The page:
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and their effect on photosynthesis of aquatic plant communities.

In phytoplankton communities, a high diversity of photosynthetic pigments is associated with elevated light capture and biomass , , , . In contrast to terrestrial vascular plants, phytoplankton and macroalgae can contain a variety of photosynthetic pigments, resulting in a diverse array of colour variations within the photosynthetic thalli of rhodophyta, chlorophyta and phaeophyta. Thus, algal species may show large differences in their resource-use abilities which reflect the physiological traits underpinning any diversity–productivity relationship in assemblages. Further, within macroalgal assemblages, where light delivery to the lower portions of the canopy and sub-canopy is limited , , there are large differences in photosynthetic properties between canopy and sub-canopy species (e.g., ratio of structural to photosynthetic tissues; ) and the thallus morphology of sub-canopy species can vary considerably from size and shapes of blades, filaments, or crusts, all with unique photosynthetic traits and patterns of self-shading. Combined with high concentrations of photosynthetic pigments in shaded portions of algal thalli , sub-canopy species are often efficient light harvesters, capable of driving total assemblage NPP above that of the canopy alone , .

and photosynthesis of aquatic plant communities.

The absorption of light by autotrophic communities and fixation of carbon crucially underpins energy transfer in almost all ecosystems. Yet, despite a rich history of photosynthetic research dealing with the spectral regions of photosynthetically active radiation (PAR) used by photosynthetic organisms –, there have been few attempts to integrate measurements of spectral light attenuation and spectral light use by diverse assemblages of macroalgae. Biodiversity-ecosystem-function studies have usually found a positive relationship between plant diversity and primary productivity –, but the ecophysiological mechanisms of complementary resource use have been poorly explored . Although others have found that species identity and total biomass – are important in accounting for variation in NPP, the high diversity and turnover in macroalgal assemblages inhabiting the sub-canopy beneath larger canopy forming macroalgae suggests high niche differentiation. Pigment complementarity may, therefore, be capable of enhancing resource use efficiency within canopies, as has been demonstrated in phytoplankton assemblages , –.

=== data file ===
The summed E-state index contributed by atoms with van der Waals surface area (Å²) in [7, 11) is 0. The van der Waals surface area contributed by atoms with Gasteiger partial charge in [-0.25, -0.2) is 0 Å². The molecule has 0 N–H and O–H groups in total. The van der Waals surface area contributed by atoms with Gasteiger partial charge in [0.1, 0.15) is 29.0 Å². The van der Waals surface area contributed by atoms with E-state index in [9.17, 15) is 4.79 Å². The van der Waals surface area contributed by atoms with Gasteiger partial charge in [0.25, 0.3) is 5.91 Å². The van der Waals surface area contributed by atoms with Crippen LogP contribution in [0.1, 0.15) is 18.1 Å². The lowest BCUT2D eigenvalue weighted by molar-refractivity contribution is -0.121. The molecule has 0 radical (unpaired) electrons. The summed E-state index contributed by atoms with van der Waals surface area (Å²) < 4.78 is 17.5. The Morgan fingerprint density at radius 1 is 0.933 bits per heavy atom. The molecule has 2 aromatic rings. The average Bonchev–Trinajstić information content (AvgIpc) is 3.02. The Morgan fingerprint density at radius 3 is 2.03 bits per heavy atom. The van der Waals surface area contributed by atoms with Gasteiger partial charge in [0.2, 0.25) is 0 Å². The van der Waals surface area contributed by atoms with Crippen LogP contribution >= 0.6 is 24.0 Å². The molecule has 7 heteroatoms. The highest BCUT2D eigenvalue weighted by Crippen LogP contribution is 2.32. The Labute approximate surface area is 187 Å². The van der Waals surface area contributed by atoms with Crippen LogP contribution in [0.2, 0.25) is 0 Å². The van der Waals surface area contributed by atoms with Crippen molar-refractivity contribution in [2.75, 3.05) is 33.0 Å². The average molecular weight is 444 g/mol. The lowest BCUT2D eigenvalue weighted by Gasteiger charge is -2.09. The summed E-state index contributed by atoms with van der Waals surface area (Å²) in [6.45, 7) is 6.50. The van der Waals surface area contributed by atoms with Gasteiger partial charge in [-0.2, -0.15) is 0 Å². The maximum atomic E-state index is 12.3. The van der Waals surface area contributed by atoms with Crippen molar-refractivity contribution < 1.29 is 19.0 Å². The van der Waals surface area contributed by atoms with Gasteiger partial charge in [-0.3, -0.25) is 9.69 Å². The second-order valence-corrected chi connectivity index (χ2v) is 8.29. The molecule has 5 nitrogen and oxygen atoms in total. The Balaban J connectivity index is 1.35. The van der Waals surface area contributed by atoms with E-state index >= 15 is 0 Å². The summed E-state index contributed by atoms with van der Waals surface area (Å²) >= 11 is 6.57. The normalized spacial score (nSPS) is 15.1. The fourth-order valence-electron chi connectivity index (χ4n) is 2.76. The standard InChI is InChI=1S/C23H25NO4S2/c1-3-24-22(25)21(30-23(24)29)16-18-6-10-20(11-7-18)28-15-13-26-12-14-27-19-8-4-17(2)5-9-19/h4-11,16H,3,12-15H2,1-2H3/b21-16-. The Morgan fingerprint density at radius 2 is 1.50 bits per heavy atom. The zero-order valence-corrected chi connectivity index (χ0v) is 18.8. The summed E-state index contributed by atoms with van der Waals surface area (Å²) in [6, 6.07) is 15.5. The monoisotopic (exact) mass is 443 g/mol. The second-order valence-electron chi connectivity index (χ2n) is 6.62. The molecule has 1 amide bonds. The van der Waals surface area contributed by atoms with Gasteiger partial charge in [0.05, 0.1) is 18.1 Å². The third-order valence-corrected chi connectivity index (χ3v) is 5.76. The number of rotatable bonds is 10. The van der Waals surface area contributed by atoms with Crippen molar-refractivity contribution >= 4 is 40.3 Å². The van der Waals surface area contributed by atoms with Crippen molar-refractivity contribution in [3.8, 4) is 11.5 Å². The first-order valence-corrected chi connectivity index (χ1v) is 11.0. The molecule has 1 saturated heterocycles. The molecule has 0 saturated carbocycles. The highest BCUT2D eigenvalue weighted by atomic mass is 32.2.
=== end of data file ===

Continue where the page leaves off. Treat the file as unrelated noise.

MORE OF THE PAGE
Trophic state index - Wikipedia

Publications • Ocean Optics Web Book

Phototrophs underpin most ecosystem processes, but to do this they need sufficient light. This critical resource, however, is compromised along many marine shores by increased loads of sediments and nutrients from degraded inland habitats. Increased attenuation of total irradiance within coastal water columns due to turbidity is known to reduce species' depth limits and affect the taxonomic structure and architecture of algal-dominated assemblages, but virtually no attention has been paid to the potential for changes in spectral quality of light energy to impact production dynamics. Pioneering studies over 70 years ago showed how different pigmentation of red, green and brown algae affected absorption spectra, action spectra, and photosynthetic efficiency across the PAR (photosynthetically active radiation) spectrum. Little of this, however, has found its way into ecological syntheses of the impacts of optically active contaminants on coastal macroalgal communities. Here we test the ability of macroalgal assemblages composed of multiple functional groups (including representatives from the chlorophyta, rhodophyta and phaeophyta) to use the total light resource, including different light wavelengths and examine the effects of suspended sediments on the penetration and spectral quality of light in coastal waters. We show that assemblages composed of multiple functional groups are better able to use light throughout the PAR spectrum. Macroalgal assemblages with four sub-canopy species were between 50–75% more productive than assemblages with only one or two sub-canopy species. Furthermore, attenuation of the PAR spectrum showed both a loss of quanta and a shift in spectral distribution with depth across coastal waters of different clarity, with consequences to productivity dynamics of diverse layered assemblages. The processes of light complementarity may help provide a mechanistic understanding of how altered turbidity affects macroalgal assemblages in coastal waters, which are increasingly threatened by diminishing light quantity and altered spectral distributions through sedimentation and eutrophication.

Research | Yale School of Forestry & Environmental …

Ocean Optics Web Book is a collaborative web-based book on optical oceanography

Chapter 55 - Environmental Pollution Control
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